Giulio Sanuto (fl. 1540 – 1580) was a Venetian engraver. He was born the illegitimate son of Cavaliere Francesco di Angelo Sanuto; With his brother, the cartographer and scientific instrument maker Livio Sanuto (1520 – 1576) he produced an array of some of the most important geographical works produced in Venice during the second half of the sixteenth century. These included a 27-inch globe and the 1588 12-sheet atlas, Geografia della Africa. Giulio's career is singluar among Venice's engraves in that it appears to have been equally based on artistic, figurative work as well as his cartographic works. Giulio is more broadly known for a small but sought-after selection of decorative engravings; no more than twelve of these can be attributed confidently to him, including the monumental Apollo and Marsyas, measuring over 1.30 meters wide. Whilst Sanuto's engravings were generally based upon the designs of other artists, his work was both ambitious and grand, and he often signed these works. Learn More...
Giocomo Gastaldi (c. 1500 - October, 1566) was an Italian astronomer, cartographer, and engineer active in the second half of the 16th century. Gastaldi (sometimes referred to as Jacopo or Iacobo) began his career as an engineer, serving the Venetian Republic in that capacity until the fourth decade of the sixteenth century. During this time he traveled extensively, building a large library relating to voyages and exploration. From about 1544 he turned his attention to mapmaking, working extensively with Giovanni Battista Ramusio, Nicolo Bascarini, and Giovanbattista Pedrezano, as well ask taking private commission for, among others, Venice's Council of Ten. He is credited with the fresco maps of Asia and Africa still extent in the map room of the Doge's Palace. Gastaldi was also one of the first cartographers to embrace copper plate over woodblock engraving, marking and important development in the history of cartography. His 1548 edition of Ptolemy's Geographia was the first to be printed in a vernacular; it was the first to be printed in copperplate. As with his Swiss/German contemporary Münster, Gastaldi;'s work contained many maps depicting newly discovered regions for the first time, including the first map to focus on the East Coast of North America, and the first modern map of the Indian Peninsula. His works provided the source for the vast majority of the Venetian and Roman map publishers of the 1560s and 70s, and would continue to provide an outsize influence on the early maps of Ortelius, De Jode, and Mercator. Learn More...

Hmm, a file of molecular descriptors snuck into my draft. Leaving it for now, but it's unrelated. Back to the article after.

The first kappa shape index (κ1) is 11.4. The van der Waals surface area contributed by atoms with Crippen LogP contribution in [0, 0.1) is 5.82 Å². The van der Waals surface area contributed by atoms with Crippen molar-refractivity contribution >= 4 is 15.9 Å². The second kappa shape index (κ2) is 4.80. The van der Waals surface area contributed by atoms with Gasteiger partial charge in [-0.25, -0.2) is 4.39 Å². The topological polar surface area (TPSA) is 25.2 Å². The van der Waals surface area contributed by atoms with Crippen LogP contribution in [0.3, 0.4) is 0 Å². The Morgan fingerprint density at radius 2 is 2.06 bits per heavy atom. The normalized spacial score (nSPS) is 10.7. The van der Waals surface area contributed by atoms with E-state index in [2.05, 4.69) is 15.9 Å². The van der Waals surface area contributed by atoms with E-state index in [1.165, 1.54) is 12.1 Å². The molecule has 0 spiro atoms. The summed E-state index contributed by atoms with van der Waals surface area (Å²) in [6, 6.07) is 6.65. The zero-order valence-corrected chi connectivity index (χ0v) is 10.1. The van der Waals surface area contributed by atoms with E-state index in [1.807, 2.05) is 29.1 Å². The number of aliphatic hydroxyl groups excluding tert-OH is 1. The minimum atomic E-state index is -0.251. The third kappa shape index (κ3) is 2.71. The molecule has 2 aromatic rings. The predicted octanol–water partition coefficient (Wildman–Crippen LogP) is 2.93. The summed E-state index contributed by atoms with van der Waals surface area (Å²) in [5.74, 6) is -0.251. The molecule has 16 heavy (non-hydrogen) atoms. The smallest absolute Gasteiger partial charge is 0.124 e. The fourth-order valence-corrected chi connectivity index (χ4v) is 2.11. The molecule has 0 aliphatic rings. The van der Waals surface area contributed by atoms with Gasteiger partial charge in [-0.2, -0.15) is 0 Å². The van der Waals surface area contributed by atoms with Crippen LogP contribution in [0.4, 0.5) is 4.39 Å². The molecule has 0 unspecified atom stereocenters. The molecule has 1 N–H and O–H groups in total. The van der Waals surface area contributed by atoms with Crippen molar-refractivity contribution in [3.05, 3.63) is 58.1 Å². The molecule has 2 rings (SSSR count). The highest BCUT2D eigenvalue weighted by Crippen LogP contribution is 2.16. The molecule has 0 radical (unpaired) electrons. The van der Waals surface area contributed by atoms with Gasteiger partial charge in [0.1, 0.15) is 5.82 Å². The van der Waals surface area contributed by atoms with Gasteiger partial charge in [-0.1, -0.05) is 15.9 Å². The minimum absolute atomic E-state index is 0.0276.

Ruscelli, G., La Geografia di Claudio Tolomeo, (Venice: Ziletti) 1574.
Very good. Gentle toning along centerfold, else excellent.
Norwich, O. Maps of Africa, #313. OCLC 500417585. Rumsey 11299.054. (1599 state).